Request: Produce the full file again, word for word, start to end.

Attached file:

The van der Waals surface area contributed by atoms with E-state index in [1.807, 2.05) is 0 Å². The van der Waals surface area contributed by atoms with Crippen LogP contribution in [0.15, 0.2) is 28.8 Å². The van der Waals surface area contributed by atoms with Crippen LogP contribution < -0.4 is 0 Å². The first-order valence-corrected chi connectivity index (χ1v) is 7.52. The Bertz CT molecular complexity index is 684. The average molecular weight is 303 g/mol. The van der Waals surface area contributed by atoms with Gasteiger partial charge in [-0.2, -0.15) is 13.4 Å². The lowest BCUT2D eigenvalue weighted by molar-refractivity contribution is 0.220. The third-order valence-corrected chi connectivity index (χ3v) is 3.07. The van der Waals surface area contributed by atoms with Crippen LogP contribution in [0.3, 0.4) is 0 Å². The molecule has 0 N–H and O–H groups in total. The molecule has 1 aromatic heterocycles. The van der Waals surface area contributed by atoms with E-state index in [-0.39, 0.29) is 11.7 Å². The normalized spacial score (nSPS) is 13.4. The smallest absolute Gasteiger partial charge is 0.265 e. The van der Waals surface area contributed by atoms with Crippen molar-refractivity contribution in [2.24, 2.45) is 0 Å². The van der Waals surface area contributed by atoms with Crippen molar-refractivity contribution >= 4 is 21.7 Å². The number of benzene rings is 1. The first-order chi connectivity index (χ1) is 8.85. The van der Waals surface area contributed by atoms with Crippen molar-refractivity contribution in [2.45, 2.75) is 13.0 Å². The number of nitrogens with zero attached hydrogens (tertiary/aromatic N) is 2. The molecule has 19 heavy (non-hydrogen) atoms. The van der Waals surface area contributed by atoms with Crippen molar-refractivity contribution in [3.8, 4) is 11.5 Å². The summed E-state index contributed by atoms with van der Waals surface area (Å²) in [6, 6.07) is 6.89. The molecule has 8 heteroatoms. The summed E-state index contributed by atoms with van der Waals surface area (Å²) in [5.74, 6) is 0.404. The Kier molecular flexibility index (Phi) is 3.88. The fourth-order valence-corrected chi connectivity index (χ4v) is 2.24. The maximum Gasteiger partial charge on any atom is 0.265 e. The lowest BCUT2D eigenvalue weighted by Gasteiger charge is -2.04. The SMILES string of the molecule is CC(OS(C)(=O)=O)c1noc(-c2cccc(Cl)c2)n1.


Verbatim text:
The van der Waals surface area contributed by atoms with E-state index in [1.807, 2.05) is 0 Å². The van der Waals surface area contributed by atoms with Crippen LogP contribution in [0.15, 0.2) is 28.8 Å². The van der Waals surface area contributed by atoms with Crippen LogP contribution < -0.4 is 0 Å². The first-order valence-corrected chi connectivity index (χ1v) is 7.52. The Bertz CT molecular complexity index is 684. The average molecular weight is 303 g/mol. The van der Waals surface area contributed by atoms with Gasteiger partial charge in [-0.2, -0.15) is 13.4 Å². The lowest BCUT2D eigenvalue weighted by molar-refractivity contribution is 0.220. The third-order valence-corrected chi connectivity index (χ3v) is 3.07. The van der Waals surface area contributed by atoms with Crippen LogP contribution in [0.3, 0.4) is 0 Å². The molecule has 0 N–H and O–H groups in total. The molecule has 1 aromatic heterocycles. The van der Waals surface area contributed by atoms with E-state index in [-0.39, 0.29) is 11.7 Å². The normalized spacial score (nSPS) is 13.4. The smallest absolute Gasteiger partial charge is 0.265 e. The van der Waals surface area contributed by atoms with Crippen molar-refractivity contribution in [2.24, 2.45) is 0 Å². The van der Waals surface area contributed by atoms with Crippen molar-refractivity contribution >= 4 is 21.7 Å². The number of benzene rings is 1. The first-order chi connectivity index (χ1) is 8.85. The van der Waals surface area contributed by atoms with Crippen molar-refractivity contribution in [2.45, 2.75) is 13.0 Å². The number of nitrogens with zero attached hydrogens (tertiary/aromatic N) is 2. The molecule has 19 heavy (non-hydrogen) atoms. The van der Waals surface area contributed by atoms with Crippen molar-refractivity contribution in [3.8, 4) is 11.5 Å². The summed E-state index contributed by atoms with van der Waals surface area (Å²) in [6, 6.07) is 6.89. The molecule has 8 heteroatoms. The summed E-state index contributed by atoms with van der Waals surface area (Å²) in [5.74, 6) is 0.404. The Kier molecular flexibility index (Phi) is 3.88. The fourth-order valence-corrected chi connectivity index (χ4v) is 2.24. The maximum Gasteiger partial charge on any atom is 0.265 e. The lowest BCUT2D eigenvalue weighted by Gasteiger charge is -2.04. The SMILES string of the molecule is CC(OS(C)(=O)=O)c1noc(-c2cccc(Cl)c2)n1.